The pandemic accelerated Purdue’s decision to shut down its traditional M.B.A. and focus on other graduate and undergraduate degrees, said Tim Newton, a spokesman for the Krannert school.

“I don’t think we’ll be the last school to pause our M.B.A. program,” he said. “Within the next five or 10 years, there will only be a pretty select group of residential M.B.A. programs left. A lot of schools outside of the top 20 or 30 will struggle to keep afloat.”

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August 1, 2020 in Legal Ed News, Legal Education | Permalink | Comments (1)

140 LSAT Scores Lost Amid Tech Failure

Karen Sloan (Law.com), Ooops! LSAT Scores Lost Amid Tech Failure:

LSAT (2017)A glitch with the online version of the Law School Admission Test this month caused the answers of about 140 test takers to get lost, leaving them without a score.

The Law School Admission Council, which administers the LSAT, confirmed the problem Thursday, saying that a technical issue on the LSAT Flex—as the shorter online exam is known—prevented the answers from a “small number” of test takers from storing properly.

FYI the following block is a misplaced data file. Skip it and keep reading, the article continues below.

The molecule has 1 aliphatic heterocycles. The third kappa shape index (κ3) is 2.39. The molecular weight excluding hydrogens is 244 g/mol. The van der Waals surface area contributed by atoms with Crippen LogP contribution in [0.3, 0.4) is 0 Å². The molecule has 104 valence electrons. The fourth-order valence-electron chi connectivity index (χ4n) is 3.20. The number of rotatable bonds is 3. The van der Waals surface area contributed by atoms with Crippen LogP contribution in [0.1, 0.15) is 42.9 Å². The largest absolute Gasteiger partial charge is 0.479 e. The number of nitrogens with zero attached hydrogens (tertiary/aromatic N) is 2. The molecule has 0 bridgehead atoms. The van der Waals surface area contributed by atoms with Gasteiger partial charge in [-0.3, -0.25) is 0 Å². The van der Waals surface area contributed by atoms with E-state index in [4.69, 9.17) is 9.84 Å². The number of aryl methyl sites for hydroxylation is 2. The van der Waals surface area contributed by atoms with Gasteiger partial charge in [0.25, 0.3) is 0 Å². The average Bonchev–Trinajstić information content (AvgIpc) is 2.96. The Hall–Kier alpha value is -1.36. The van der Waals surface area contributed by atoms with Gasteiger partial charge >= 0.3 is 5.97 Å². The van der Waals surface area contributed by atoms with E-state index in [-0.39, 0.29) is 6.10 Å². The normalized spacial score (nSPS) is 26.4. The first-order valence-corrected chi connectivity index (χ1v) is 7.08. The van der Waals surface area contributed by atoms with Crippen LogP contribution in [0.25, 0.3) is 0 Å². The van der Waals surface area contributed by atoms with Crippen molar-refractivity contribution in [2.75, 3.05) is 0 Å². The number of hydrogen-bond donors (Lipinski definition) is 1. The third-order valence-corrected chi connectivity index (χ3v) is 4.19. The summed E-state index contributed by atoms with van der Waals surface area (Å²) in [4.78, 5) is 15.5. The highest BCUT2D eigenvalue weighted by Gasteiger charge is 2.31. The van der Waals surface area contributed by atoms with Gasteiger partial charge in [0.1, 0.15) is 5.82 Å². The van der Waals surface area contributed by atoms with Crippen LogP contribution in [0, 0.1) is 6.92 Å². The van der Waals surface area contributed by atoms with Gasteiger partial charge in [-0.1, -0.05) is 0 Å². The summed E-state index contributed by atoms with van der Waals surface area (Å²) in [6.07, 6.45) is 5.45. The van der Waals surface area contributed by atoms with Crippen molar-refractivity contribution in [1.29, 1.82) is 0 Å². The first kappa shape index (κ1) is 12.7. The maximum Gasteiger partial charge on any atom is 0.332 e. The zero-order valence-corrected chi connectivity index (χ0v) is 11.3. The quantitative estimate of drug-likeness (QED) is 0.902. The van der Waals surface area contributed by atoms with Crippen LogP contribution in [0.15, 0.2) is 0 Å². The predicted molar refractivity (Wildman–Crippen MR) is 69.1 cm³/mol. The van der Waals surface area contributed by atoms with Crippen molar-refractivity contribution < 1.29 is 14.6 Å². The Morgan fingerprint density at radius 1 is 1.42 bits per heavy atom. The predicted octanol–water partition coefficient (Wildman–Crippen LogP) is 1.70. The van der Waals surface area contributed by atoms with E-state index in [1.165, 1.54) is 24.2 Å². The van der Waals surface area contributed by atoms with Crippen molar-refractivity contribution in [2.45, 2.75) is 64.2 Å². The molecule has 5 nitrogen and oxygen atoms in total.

“We have tried multiple ways to recover the answers and are continuing to investigate the issue in hopes that we can recover answers and provide scores for at least some of the affected candidates,” reads a prepared statement from the council.

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August 1, 2020 in Legal Ed News, Legal Education | Permalink | Comments (0)

NY Times: Trump Again Tries To Block Subpoena For His Tax Returns, Calling It ‘Wildly Overbroad’

New York Times, Trump Again Tries to Block Subpoena for Taxes, Calling It ‘Wildly Overbroad’:

President Trump on Monday mounted his most forceful and detailed legal attack yet on the subpoena for his tax returns by the Manhattan district attorney, arguing the request was “wildly overbroad” and “issued in bad faith,” a new court filing shows.

Mr. Trump’s lawyers asked a federal judge in Manhattan to declare that the subpoena from the district attorney, Cyrus R. Vance Jr., a Democrat, was “invalid and unenforceable.”

They also asked that the judge issue an order barring Mr. Vance from “taking any action to enforce” the subpoena — which sought years of tax and other financial records from his accountants — and that he block Mr. Trump’s accounting firm, Mazars USA, from turning over any of the information.

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August 1, 2020 in Legal Ed News, Legal Education | Permalink | Comments (0)

Friday, July 31, 2020

Weekly Legal Education Roundup

Artist Defends Mural Honoring Underground Railroad And Abolitionist Movement That Vermont Law School Plans To Paint Over Because Some Black Students Say It Is Racist

Vermont Mural